The leaf construction cost, i.e., the energy expenditure required for the production of plant biomass (CC, g glucose/g dry biomass), is considered to be a major determinant of species success in various habitats. Nitrogen, carbon, and mineral contents in leaves were used to measure leaf CC. The aboveground biomass was sampled from the most abundant plant species (Poa pratensis L., Lolium perenne L., Festuca valida (Uechtr.) Penzes, Trifolium repens L., Taraxacum officinale Weber ex Wigg, Plantago lanceolata L., and Achillea millefolium L.) during the 1997 growing season in an upland grassland dominated by C3 species. Soil samplings were performed in parallel with leaf samplings in order to determine soil inorganic nitrogen. T. repens leaves had the highest nitrogen concentration; grasses had the highest carbon content, while the highest mineral content was observed in the leaves of the forb species. The highest leaf CC was calculated for the legume T. repens followed by the grass F. valida. The grass L. perenne had the “cheapest” leaves, since it had the lowest CC. A positive correlation between leaf CC and soil inorganic nitrogen was evident for grasses (P. pratensis, L. perenne, F. valida) and P. lanceolata.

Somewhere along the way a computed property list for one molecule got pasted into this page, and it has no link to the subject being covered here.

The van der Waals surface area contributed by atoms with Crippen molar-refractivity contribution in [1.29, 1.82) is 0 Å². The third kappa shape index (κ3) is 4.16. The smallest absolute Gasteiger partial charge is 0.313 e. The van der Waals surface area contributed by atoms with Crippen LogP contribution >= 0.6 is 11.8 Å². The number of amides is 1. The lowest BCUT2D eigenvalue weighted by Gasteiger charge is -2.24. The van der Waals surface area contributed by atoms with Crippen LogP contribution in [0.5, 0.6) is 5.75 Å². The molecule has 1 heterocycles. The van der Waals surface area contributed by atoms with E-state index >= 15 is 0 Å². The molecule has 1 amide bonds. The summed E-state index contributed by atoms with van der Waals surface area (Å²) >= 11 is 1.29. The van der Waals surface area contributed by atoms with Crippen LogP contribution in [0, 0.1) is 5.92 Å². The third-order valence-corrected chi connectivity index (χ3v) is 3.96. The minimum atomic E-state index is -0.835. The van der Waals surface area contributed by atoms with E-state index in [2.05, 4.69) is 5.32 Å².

Russian Journal of Plant Physiology – Springer Journals
Published: Oct 13, 2004
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